Today I’m pleased to have Steven Verrier on Coffee and a Keyboard. Welcome Steven! -VL
Today is Saturday – garbage collection day. This morning I cleaned off one of the tables where I write, revise, and polish my work. Among the materials I threw out were some loose notes pertaining to my latest nonfiction book, Class Struggle: Journal of a Teacher In Up to His Ears.
Loose notes I can throw away, at least when I know I’m done with them. Experience tells me I’d probably lose them anyway, so there’s not much to be gained by hanging on to those scraps of paper. But when it comes to the used notebooks cluttering my work space and various other locations in the house … well, I don’t plan to give those up anytime soon.
Those notebooks contain rough drafts of my work. Nearly every first draft I’ve written is in longhand in a collection of notebooks you can find piled and scattered around my house. A few pages contain clean writing, but the majority contain so many revisions you’d be hard pressed to make much sense of them. In some places, page after page is crossed out, each with a big X over writing that would embarrass a novice. Believe me, there’s plenty in those notebooks I wouldn’t want you to see. I doubt you’d want to see them anyway. In fact, I seldom flip through any of those notebooks myself.
Why, then, do I insist on keeping them? After all, I have the final products, the published books, which are far superior to anything you’d find in the notebooks. I know some authors’ scribblings can eventually sell for a lot of money, but I’m not vain enough to count on that happening to me. And wouldn’t I have to be dead anyway?
So why, I repeat, am I so reluctant to toss out all those old notebooks? I’m not normally averse to tossing out an item that’s had its day. What’s so special about a musty green-, yellow-, or red-cover spiral notebook that I may never look through again?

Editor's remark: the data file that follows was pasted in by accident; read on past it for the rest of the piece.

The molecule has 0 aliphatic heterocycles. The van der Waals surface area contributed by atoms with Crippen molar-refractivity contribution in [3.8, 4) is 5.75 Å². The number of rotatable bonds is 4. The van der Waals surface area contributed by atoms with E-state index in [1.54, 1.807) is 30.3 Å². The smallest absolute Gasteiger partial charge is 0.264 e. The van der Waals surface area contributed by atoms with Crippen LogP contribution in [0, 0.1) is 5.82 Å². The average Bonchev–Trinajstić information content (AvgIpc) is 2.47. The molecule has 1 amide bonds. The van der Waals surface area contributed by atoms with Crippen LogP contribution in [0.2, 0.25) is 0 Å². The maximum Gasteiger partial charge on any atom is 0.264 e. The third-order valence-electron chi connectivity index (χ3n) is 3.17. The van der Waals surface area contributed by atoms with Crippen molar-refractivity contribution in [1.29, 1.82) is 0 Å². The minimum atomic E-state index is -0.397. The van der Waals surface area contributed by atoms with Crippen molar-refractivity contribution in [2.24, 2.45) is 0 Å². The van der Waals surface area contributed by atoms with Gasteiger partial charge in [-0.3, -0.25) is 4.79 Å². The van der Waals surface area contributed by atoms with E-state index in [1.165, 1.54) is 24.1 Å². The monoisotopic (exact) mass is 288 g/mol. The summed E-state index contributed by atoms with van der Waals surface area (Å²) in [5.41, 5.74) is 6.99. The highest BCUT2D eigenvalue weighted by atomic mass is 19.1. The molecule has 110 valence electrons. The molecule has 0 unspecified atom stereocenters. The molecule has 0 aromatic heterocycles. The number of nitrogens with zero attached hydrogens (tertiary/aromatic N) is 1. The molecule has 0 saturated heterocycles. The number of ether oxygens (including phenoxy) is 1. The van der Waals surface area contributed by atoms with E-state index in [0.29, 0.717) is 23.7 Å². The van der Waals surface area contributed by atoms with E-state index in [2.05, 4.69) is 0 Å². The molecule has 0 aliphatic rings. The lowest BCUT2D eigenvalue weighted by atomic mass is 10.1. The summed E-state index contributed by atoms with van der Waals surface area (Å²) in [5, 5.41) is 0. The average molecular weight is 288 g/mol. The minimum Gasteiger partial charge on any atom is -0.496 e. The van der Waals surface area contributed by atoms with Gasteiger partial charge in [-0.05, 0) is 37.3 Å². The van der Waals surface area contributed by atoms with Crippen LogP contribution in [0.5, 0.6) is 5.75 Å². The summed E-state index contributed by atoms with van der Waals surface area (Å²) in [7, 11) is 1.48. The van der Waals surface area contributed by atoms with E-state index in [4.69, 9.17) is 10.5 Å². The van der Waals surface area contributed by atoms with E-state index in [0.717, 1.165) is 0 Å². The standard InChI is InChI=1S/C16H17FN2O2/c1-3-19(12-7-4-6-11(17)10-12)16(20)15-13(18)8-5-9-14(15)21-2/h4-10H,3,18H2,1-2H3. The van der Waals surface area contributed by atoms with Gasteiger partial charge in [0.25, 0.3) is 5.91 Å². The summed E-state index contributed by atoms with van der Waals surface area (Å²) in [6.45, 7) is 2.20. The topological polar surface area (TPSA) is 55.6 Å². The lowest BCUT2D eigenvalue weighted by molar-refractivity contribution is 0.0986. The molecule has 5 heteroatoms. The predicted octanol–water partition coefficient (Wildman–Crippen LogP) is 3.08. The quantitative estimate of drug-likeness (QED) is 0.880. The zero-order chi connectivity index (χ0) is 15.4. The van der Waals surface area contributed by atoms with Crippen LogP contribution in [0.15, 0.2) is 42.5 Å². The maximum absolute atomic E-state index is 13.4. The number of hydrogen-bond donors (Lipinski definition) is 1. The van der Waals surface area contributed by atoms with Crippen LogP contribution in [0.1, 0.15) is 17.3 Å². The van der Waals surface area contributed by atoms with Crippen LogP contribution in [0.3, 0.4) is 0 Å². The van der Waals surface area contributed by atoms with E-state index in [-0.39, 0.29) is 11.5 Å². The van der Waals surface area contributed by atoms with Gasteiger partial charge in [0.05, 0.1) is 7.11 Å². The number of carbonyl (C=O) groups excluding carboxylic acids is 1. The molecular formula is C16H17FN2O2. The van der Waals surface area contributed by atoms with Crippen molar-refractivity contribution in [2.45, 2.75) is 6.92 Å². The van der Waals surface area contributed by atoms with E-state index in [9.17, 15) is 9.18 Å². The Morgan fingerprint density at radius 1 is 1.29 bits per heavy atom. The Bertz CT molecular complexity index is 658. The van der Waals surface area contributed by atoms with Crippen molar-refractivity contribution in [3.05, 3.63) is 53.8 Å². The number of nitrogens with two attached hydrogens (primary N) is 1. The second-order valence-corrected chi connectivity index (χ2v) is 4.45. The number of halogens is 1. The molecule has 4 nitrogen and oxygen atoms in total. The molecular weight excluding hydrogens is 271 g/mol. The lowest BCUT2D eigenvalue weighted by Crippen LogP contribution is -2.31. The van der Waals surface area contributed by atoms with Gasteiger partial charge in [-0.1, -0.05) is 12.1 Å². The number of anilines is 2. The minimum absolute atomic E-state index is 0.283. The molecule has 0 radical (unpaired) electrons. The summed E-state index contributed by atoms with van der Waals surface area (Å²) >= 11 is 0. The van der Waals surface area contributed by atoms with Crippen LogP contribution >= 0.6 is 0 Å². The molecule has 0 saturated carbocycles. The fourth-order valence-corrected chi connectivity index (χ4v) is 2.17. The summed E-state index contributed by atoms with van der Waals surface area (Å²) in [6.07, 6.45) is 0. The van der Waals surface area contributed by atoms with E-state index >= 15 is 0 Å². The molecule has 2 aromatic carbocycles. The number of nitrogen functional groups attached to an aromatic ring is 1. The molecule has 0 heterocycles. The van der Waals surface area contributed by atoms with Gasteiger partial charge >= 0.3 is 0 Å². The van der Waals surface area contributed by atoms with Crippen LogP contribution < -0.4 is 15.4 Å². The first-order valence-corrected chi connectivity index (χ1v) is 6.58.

I’ll tell you what it is. My books are my children. I gave birth to each one, and the labor was never easy. Each of my books, like each of my biological children, is different. Each one evolved over time. Those notebooks – those first drafts I’d probably pay you not to read – may look entirely different from the finished products, but then baby pictures of my children may not look much like what my kids have evolved into, either. And every parent knows you can never have too many baby pictures.
Steven Verrier, born in the United States and raised in Canada, has spent much of his adult life living and traveling abroad. He is the author of Raising a Child to be Bilingual and Bicultural, a prizewinning book published bilingually in Japan, and several short plays for the student market. His novels, Tough Love, Tender Heart and Plan B, were published in 2008 and 2010, and his recently-published nonfiction book, Class Struggle: Journal of a Teacher In Up to His Ears, is sure to raise eyebrows over the coming months. Currently Steven Verrier lives with his wife, Motoko, and their five children in San Antonio, Texas, and New Brunswick, Canada. You can visit his website at www.stevenverrier.com.